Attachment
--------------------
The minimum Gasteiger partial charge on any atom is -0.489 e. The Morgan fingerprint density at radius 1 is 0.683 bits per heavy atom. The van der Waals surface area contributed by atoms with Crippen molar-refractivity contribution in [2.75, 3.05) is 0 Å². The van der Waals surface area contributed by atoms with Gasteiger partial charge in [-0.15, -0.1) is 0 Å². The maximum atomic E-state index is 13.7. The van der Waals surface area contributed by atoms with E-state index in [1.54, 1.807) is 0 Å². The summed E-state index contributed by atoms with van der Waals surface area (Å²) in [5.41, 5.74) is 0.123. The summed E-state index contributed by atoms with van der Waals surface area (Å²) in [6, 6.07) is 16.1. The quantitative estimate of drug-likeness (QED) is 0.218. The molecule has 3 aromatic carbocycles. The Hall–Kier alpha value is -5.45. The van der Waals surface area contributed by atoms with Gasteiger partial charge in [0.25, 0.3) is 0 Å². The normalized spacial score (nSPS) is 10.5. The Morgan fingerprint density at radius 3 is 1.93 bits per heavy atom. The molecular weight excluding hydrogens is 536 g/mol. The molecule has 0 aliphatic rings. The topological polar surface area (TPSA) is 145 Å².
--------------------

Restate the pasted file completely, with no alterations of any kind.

The minimum Gasteiger partial charge on any atom is -0.489 e. The Morgan fingerprint density at radius 1 is 0.683 bits per heavy atom. The van der Waals surface area contributed by atoms with Crippen molar-refractivity contribution in [2.75, 3.05) is 0 Å². The van der Waals surface area contributed by atoms with Gasteiger partial charge in [-0.15, -0.1) is 0 Å². The maximum atomic E-state index is 13.7. The van der Waals surface area contributed by atoms with E-state index in [1.54, 1.807) is 0 Å². The summed E-state index contributed by atoms with van der Waals surface area (Å²) in [5.41, 5.74) is 0.123. The summed E-state index contributed by atoms with van der Waals surface area (Å²) in [6, 6.07) is 16.1. The quantitative estimate of drug-likeness (QED) is 0.218. The molecule has 3 aromatic carbocycles. The Hall–Kier alpha value is -5.45. The van der Waals surface area contributed by atoms with Gasteiger partial charge in [0.25, 0.3) is 0 Å². The normalized spacial score (nSPS) is 10.5. The Morgan fingerprint density at radius 3 is 1.93 bits per heavy atom. The molecular weight excluding hydrogens is 536 g/mol. The molecule has 0 aliphatic rings. The topological polar surface area (TPSA) is 145 Å².